I was hoping to meet and speak about pizza with the owner Michael, but he was scheduled to arrive after I left the restaurant. The pizza maker who was then on duty said he did not speak English. So I cannot add to whatever is already known about the Luzzo pizza dough.

As I did at UPN, I ordered the Pizza Margherita with bufala di mozzarella cheese. I pretty much agree with David’s analysis of the pizza, except that I appear to have liked the pizza more than David did. The cheese was indeed chewier than at UPN, but the tart flavor of the tomato sauce (which was present in abundance) and the softness, lightness, and airiness of the crust were quite pleasing. I agree with David that the crust was not as flavorful as at UPN, but it was still nice.

As between the UPN and Luzzo’s Margherita pizzas, I would give the nod to UPN, mainly because I preferred the Caputo crust to the San Felice crust and the more delicate nature of the bufala. However, since the prices at Luzzo’s are lower than at UPN, by several dollars a pie, one may be able to argue that Luzzo’s is a better value. I would be perfectly satisfied with either pizza.

Peter

Offline pftaylor

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Re: Luzzo's Pizzeria Review
« Reply #24 on: November 29, 2006, 04:10:45 PM »
I had the wonderful opportunity to collaborate with a certain moderator of this board over the Thanksgiving holiday. Where did we decide to meet? You guessed it - Luzzo's in the East Village.

And Una Pizza Napoletana. I finally had the pleasure of tasting Anthony's pies.

Oh, and for good measure I managed to say hi to Charlie at Naples 45 where my family ordered a 1/2 meter Margherita and a white pie.

Finally, my family wondered up to Spanish Harlem on our way back to La Guardia and we devoured a couple of Jose's latest.

Over the coming days, I will submit pictures and subjective thoughts of the other pizzas in the original threads for their establishments but know this - my revised rank order is as follows based upon this visit:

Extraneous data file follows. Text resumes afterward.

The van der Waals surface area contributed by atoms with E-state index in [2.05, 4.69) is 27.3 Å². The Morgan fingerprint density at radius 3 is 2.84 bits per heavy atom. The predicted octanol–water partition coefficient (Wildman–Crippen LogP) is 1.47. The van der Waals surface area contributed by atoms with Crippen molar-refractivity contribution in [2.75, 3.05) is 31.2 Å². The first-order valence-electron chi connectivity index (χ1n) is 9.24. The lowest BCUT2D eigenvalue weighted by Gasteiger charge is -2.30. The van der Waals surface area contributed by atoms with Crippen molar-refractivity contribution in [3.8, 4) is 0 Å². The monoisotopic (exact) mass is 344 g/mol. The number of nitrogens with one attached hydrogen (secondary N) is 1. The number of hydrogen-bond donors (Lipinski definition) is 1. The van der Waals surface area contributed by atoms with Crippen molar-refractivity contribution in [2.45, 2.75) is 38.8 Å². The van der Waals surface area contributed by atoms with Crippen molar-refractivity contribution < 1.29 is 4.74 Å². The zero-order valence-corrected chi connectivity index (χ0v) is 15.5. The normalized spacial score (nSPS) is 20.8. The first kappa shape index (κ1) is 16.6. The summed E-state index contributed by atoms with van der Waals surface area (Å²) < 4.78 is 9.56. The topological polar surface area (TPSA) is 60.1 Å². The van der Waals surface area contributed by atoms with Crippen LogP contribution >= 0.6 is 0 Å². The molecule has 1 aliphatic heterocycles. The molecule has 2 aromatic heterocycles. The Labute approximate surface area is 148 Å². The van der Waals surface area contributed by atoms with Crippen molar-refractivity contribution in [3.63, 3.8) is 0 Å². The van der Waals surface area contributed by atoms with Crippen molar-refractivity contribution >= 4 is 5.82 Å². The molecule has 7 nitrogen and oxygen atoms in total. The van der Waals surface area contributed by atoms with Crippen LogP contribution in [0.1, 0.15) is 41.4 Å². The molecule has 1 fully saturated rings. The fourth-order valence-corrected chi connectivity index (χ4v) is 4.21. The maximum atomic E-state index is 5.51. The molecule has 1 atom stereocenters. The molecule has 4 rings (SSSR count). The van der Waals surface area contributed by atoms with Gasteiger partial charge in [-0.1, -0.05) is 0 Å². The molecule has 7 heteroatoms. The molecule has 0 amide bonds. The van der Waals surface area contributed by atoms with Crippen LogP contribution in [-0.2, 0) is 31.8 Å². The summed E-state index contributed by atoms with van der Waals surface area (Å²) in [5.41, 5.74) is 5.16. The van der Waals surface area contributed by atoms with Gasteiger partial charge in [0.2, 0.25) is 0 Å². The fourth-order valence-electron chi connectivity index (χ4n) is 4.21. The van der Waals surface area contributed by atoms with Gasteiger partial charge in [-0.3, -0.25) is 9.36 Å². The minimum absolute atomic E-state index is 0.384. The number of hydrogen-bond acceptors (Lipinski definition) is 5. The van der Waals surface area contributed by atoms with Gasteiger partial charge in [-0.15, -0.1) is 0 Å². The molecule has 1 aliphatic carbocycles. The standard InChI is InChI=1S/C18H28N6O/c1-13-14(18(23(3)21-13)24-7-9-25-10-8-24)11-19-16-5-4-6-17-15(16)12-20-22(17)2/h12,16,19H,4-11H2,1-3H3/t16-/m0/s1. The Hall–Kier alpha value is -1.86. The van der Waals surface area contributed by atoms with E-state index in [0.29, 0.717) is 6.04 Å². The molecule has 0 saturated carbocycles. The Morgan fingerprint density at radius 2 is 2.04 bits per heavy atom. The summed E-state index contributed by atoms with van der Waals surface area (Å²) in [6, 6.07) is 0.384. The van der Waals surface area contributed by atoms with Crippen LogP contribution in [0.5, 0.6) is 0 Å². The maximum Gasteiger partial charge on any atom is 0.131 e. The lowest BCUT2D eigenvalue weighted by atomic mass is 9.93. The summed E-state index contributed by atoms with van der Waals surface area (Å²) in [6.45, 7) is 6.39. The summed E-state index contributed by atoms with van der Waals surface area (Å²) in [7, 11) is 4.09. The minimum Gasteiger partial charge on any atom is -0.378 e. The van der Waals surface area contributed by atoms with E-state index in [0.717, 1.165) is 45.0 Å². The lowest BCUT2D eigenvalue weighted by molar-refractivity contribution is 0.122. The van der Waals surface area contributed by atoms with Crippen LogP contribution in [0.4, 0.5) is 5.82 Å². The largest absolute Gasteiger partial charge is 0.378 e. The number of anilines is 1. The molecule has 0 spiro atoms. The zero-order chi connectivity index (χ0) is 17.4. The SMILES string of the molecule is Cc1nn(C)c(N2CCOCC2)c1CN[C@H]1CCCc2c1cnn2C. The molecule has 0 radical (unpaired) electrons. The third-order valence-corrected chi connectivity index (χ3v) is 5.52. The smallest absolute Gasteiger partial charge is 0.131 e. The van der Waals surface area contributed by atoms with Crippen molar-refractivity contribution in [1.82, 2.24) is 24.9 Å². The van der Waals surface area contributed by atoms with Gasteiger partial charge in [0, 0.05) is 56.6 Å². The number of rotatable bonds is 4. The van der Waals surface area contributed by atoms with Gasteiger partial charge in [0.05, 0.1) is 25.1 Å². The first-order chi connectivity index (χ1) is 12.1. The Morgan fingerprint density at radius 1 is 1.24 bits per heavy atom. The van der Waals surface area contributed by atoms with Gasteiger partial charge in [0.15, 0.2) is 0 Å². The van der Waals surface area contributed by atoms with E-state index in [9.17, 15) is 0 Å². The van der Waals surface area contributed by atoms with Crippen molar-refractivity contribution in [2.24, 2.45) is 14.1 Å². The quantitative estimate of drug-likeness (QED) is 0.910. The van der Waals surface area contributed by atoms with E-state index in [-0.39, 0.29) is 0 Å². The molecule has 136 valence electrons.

1) Luzzo's
2) Patsy's
3) Naples 45
4) UPN

We ordered a couple of pies from Michael and he did not disappoint us with the quality of his pies. The abundant char was emblematic of an elite NY style pie. As a result, his crust was the best of the bunch. While I could not denote any additional flavoring due to his odd preferment process, it must of added somehow to the complex texture which led the pack. Wafer thin exterior with a silly soft middle - just like I imagined. He has switched to using only high quality fresh bufala cheese which was astronomically priced according to Michael. His choice of tomatoes produced the best balanced overall flavor I encountered during my trip.

My pizza savvy friend tried his best to pin Michael down on his exact dough formula and mixing process but I'm still uncertain if I can properly convey what I heard. Suffice to say that Michael admitted to intentionally deceiving another senior member of this board who prides himself on making authentic NY style pies. As Michael so eloquently put it "I will always keep one secret about my recipe. No one will ever really know what I'm doing."

Perhaps my dining companion will choose to illuminate the membership on our experience. My summation would be that Michael is having fun making pies the way his grandmother instructed him to. Other than that, I'm not sure I would trust anything as fact. His story changed at least three times in front of me.

All I know is his grandmother clearly knew best.